Michael Burleigh

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Michael Burleigh (born 3 April 1955) is an English author and historian whose primary focus is on Nazi Germany and related subjects. He has also been active in bringing history to television.

Early life and family[edit]

Michael Burleigh was born on 3 April 1955. He was awarded a first class honours degree in Medieval and Modern History from University College London in 1977, winning the Pollard, Dolley and Sir William Mayer Prizes.

Career[edit]

After a PhD in medieval history from Bedford College, London in 1982, he held posts at New College, Oxford, the London School of Economics and then the University of Cardiff, where he was a distinguished research professor in modern history.[1] He has also been Professor of History at Washington and Lee University in Virginia, and Kratter Visiting Professor at Stanford University[citation needed] In 2002 he gave the three Cardinal Basil Hume Memorial Lectures at Heythrop College, University of London.

Burleigh is a member of the Academic Advisory Board of the Institut für Zeitgeschichte in Munich and a Fellow of the Royal Historical Society. He founded the journal Totalitarian Movements and Political Religions and is on the editorial boards of Totalitarismus und Demokratie and Ethnic and Racial Studies. Books of his have been translated into Czech, Chinese, Croatian, Danish, Dutch, Estonian, Finnish, French, German, Hebrew, Hungarian, Italian, Japanese, Polish and Spanish.[1]

He has also been active in bringing history to television audiences. In 1991 he won the British Film Institute Award for Archival Achievement for the Channel 4/Domino Films documentary Selling Murder: The Killing Films of the Third Reich. In 1993 he gained a New York Film and Television Festival Award Bronze Medal for Heil Herbie: The Story of the Volkswagen Beetle (Channel 4/Domino Films).[1]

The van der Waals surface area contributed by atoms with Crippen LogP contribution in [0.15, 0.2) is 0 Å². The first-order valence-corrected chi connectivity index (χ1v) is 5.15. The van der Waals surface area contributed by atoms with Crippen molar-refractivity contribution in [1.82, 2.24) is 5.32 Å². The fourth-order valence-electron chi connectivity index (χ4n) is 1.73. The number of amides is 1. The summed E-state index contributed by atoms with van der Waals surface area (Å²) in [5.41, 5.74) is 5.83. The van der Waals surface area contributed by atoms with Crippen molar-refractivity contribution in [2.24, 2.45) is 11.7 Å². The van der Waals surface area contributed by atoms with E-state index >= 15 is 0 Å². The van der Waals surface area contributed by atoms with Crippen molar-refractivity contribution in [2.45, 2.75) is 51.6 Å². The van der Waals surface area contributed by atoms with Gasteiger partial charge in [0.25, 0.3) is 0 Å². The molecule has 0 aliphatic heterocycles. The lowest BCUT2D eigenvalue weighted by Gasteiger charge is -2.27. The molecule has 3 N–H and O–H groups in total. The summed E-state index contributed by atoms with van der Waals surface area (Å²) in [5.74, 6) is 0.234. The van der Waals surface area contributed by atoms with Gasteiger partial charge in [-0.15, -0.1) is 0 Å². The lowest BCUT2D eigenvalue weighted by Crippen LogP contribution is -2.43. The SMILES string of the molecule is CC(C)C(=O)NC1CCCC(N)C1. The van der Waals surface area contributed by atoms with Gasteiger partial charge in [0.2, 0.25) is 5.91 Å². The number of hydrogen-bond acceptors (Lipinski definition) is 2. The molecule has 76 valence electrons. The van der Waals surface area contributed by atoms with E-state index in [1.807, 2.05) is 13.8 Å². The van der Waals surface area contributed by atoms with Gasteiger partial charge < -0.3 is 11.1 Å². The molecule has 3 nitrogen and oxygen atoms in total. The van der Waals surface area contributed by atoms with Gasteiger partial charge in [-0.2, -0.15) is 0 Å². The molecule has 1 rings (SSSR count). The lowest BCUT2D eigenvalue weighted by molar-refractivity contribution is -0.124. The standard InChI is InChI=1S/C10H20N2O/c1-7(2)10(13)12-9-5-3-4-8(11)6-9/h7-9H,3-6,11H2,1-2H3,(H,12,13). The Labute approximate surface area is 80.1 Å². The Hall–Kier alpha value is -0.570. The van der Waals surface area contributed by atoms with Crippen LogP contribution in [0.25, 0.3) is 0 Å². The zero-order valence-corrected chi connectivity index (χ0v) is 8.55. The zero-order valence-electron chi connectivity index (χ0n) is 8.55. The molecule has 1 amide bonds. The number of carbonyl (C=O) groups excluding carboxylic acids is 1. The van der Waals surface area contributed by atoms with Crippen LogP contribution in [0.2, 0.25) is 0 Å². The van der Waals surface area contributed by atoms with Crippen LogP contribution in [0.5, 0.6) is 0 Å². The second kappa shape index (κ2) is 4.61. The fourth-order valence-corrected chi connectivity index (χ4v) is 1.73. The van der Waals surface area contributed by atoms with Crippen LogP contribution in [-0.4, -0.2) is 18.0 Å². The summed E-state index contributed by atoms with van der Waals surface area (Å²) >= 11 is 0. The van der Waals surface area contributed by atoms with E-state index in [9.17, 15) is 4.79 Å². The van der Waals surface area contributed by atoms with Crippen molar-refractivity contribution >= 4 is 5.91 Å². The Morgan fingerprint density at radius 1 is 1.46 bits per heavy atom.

Burleigh is on the advisory board of the magazine Standpoint and contributes regularly.[2] He won the Samuel Johnson Prize for Non Fiction in 2001 for The Third Reich: A New History and the Nonino International Master of His Time Prize in 2012. His Small Wars, Far Away Places: The Genesis of the Modern World 1945–65 was long-listed for the Samuel Johnson Prize in 2013. He writes for three English dailies: The Times, the Daily Mail and the Daily Telegraph.

Personal life[edit]

Burleigh has been married since 1991 to Linden Burleigh. They live in South East London.[1]

Selected works[edit]

  • Prussian Society and the German Order (Cambridge University Press, 1984)
  • Germany Turns Eastwards: A Study of Ostforschung in the Third Reich (Cambridge University Press, 1988)
  • The Racial State: Germany 1933–1945 – with Wolfgang Wippermann (Cambridge University Press, 1991)
  • Death and Deliverance: Euthanasia in Germany 1900–1945 (Cambridge University Press, 1994)
  • Ethics and Extermination: Reflections on Nazi Genocide (Cambridge University Press, 1997)
  • Confronting the Nazi Past (St Martin's Press, 1995)
  • The Third Reich: A New History (Macmillan, 2000)
  • Earthly Powers: Religion and Politics in Europe from the French Revolution to the Great War (HarperCollins, 2005) ISBN 0-00-719572-9
  • Sacred Causes: Religion and Politics from the European Dictators to Al Qaeda (HarperCollins, 2006) ISBN 978-0-00-719574-9
  • Blood and Rage: A Cultural History of Terrorism (Harper Collins, 2008)
  • Moral Combat: A History of World War II (Harper, 2010) ISBN 978-0-00-719576-3
  • Small Wars, Far Away Places: The Genesis of the Modern World 1945–65 (Viking Press, 2013)[3]

See also[edit]

References[edit]

  1. ^ a b c d "Curriculum Vitae". Michael Burleigh. Retrieved 29 December 2013. 
  2. ^ "Living History". Standpoint Magazine. Archived from the original on 30 December 2013. Retrieved 29 December 2013. 
  3. ^ In the United States as Small Wars, Faraway Places: Global Insurrection and the Making of the Modern World, 1945–65

External links[edit]